Between autograph signings and hanging with his six-month-old daughter, Pep had time for an interview with me at the High Five Festival.
Pep Fujas is a legend in freeskiing: his segment in Session 1242 is counted among of the best in the sport. A backcountry style king, he has influenced countless kids as well as pro skiers of the younger generation. After ten years as a professional skier, Pep has more projects than ever, and a huge desire to share his passion with his audience.
Hey Pep, how did you start skiing?
I started skiing because my parents put me on skis, and I liked to go downhill. That’s it.
Your career started with contests, right?
I did contests because I liked the focus, I liked to learn different techniques, and I did very well and had fun doing it. I did racing, then moguls. Then park jumps started to be built, and it was a way to kind of fly on skis.
Why did you stop competing?
I enjoyed it for a little bit, but coming from moguls skiing, I saw the same thing happening in freeskiing. Everything was about the judges, what they liked was what would score, and I didn’t really fit into it.
After working with large film productions, you embarked on your own path with Nimbus. Why?
One of the main reasons was to have control of how you want your skiing to be seen. We worked really hard for other companies, and a lot of stuff was cut out during the editing. It’s like a part of our work disappeared. So we were able to show more in our movies, and we had the creative control.
What’s your part in the Nimbus production process?
Every year it’s a bit different, but mostly I contribute to the ideas and do a bit of directing. Eric does all the editing, and though we help him with the marketing, he does the majority of the work.
I watched your last movie, and it looks really chill for you guys now. Are you still challenging yourselves?
I do have the possibility to chill, but my nature is to push my boundaries and myself. So yeah, I still like to charge hard and in different ways. This year I was shooting for three different projects while shooting for Nimbus, so that’s already a challenge. What we really want to show is that freeskiing is fun, regardless who you are and what your background is. It’s just great to go out there.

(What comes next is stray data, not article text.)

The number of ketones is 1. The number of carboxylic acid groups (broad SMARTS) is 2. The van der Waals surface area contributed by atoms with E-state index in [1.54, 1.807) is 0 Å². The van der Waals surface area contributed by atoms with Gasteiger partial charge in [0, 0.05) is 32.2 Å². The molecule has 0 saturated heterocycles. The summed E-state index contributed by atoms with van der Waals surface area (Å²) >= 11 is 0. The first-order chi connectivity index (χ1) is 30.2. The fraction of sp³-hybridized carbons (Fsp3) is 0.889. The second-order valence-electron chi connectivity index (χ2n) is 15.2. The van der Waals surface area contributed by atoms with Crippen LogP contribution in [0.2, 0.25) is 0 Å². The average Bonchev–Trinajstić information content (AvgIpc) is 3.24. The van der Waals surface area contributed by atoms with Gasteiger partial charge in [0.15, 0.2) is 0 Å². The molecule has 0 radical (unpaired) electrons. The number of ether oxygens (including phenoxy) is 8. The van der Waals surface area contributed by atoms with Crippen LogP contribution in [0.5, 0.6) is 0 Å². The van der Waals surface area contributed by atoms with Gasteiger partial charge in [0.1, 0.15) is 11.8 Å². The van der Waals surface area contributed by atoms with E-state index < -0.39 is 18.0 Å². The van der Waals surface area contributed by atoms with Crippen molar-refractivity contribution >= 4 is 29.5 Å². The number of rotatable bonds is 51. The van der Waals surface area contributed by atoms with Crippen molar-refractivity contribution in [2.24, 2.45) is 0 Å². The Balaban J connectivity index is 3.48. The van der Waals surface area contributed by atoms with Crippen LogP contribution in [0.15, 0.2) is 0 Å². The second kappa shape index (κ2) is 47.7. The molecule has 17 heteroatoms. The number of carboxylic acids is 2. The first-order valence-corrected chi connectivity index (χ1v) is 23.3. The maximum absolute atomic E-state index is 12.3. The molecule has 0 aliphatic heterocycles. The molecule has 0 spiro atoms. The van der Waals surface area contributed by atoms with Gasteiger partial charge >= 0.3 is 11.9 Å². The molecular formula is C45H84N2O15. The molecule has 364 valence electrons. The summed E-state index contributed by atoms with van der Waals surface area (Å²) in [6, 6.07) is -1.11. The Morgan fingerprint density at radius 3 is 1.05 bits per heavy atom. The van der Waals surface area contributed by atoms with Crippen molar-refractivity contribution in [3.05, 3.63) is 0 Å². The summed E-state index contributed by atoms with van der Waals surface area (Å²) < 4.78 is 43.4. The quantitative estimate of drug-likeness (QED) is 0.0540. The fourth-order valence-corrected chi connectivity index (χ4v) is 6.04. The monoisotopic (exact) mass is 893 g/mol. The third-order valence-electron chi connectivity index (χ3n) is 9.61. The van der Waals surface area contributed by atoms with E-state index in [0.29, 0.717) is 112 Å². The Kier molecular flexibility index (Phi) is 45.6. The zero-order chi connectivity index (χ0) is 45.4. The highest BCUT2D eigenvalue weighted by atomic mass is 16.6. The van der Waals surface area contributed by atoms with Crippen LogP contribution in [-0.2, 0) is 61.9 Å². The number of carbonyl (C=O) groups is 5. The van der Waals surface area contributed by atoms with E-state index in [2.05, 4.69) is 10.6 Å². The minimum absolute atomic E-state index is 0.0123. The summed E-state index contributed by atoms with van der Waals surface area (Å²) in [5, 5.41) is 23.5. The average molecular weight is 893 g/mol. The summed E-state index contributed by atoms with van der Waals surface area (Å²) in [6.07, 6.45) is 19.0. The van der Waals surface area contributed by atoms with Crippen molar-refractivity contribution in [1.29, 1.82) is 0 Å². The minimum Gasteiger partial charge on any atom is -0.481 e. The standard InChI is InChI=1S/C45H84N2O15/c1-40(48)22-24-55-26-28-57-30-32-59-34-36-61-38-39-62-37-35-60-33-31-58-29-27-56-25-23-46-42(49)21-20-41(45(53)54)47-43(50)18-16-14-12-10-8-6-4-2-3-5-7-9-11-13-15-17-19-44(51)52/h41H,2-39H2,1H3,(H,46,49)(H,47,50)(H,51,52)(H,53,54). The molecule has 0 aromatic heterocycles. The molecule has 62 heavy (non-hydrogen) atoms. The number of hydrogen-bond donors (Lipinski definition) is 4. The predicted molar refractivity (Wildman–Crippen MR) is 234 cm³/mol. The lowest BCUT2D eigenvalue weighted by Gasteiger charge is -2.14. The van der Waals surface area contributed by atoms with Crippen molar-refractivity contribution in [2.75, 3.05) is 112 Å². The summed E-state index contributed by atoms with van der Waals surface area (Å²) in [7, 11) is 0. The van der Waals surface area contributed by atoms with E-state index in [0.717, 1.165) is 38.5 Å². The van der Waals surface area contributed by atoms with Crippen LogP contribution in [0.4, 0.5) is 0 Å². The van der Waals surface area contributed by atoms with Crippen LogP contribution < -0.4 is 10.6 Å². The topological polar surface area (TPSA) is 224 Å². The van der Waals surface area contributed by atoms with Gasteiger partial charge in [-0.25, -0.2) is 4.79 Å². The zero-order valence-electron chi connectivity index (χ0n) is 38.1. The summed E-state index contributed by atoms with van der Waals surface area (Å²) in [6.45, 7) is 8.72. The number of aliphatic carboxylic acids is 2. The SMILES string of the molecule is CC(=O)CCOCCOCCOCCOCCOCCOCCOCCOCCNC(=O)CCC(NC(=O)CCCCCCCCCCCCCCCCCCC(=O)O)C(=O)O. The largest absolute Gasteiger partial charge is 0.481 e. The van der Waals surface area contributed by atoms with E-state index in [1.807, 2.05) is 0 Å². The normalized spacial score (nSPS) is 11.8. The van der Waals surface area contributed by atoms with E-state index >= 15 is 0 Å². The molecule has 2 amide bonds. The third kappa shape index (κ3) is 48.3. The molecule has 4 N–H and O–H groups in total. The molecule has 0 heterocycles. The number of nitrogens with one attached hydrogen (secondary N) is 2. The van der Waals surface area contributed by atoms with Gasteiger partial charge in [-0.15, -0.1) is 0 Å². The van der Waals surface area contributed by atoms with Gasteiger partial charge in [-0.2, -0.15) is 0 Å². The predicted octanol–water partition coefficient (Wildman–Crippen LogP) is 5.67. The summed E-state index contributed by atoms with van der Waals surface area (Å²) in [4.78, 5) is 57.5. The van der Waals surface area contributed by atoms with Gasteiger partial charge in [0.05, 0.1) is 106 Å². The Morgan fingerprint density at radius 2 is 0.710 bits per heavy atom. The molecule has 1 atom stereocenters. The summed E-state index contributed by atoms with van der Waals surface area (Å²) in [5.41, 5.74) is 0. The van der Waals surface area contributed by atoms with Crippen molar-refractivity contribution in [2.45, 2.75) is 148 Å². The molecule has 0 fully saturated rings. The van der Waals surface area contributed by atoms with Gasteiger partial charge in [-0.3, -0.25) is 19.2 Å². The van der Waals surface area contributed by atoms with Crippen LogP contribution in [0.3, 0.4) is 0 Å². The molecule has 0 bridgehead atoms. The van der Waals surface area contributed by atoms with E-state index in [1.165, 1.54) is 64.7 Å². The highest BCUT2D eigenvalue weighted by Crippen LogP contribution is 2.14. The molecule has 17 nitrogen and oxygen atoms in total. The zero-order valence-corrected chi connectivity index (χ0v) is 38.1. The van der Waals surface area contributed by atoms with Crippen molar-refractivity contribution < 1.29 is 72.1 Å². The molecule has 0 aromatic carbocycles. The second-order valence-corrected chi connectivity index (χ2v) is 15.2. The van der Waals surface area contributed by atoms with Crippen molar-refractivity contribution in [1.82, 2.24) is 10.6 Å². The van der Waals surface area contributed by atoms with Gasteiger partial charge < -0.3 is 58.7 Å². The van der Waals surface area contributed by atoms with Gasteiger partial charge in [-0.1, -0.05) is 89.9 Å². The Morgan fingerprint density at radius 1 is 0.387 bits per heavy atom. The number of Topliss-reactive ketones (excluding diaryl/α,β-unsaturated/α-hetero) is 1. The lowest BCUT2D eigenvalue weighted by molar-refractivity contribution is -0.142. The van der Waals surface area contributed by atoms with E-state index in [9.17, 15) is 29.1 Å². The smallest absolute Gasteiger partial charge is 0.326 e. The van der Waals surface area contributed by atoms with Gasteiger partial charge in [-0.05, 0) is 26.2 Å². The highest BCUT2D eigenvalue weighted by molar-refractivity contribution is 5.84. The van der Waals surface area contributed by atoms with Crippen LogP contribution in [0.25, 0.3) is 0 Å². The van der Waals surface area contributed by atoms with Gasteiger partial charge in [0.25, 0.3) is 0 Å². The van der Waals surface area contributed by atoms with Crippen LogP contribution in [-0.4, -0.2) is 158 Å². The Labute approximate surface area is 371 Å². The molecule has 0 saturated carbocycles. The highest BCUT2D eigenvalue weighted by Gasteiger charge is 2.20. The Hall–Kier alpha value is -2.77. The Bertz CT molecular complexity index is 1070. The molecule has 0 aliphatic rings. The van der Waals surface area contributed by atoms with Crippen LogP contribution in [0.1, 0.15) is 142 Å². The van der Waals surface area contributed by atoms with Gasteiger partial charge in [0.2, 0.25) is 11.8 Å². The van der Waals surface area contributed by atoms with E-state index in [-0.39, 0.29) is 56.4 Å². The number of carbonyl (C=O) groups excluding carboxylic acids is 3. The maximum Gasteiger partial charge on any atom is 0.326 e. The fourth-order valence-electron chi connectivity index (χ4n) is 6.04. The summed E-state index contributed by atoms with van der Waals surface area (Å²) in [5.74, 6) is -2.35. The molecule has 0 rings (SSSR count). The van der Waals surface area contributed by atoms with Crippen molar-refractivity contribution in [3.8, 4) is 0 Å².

During the second year Eric’s family came with us, my family came with us, and a part of my family was created during the trip. It’s just not all about the biggest and most badass stuff—it’s also about traveling together, discovering new places, the simple things.
Your family is also involved in your projects, but what’s it like to raise a kid as a freeskier?
Well she was born three months ago, so I haven’t really had to deal with it yet (laughing).
OK, so how will you make it work?
Right now I’m planning my year in segments, so I will be gone two weeks of each month and be back two weeks each month to spend time with my daughter and girlfriend. Hopefully it will work, I have the feeling it can and I won’t be away too much. There’s so much to do in the place I live, so it will be good to stay home and I have some projects I want to do there.
Talking about projects, where’s your skiing going?
That’s a good question. I have a trip to Marocco planned with Patagonia, and one to Alaska to go camping. I think it’s really interesting to formulate a small story and relate it to the masses, to the people who are interested in that.
I’d like to start an event as well. I haven’t shared that yet with anybody, and I’m not going to say what it will be yet. I like to share with people, so this year I’ll be working with Alta and go ski with people for a “Ski With Pep Day,” and maybe teach them something.
Are you aware of your big influence on people?
I’m proud of the mark that I made in skiing, but I still want to continue to provide inspiration.
Is that what the video side is about?
That’s the hope.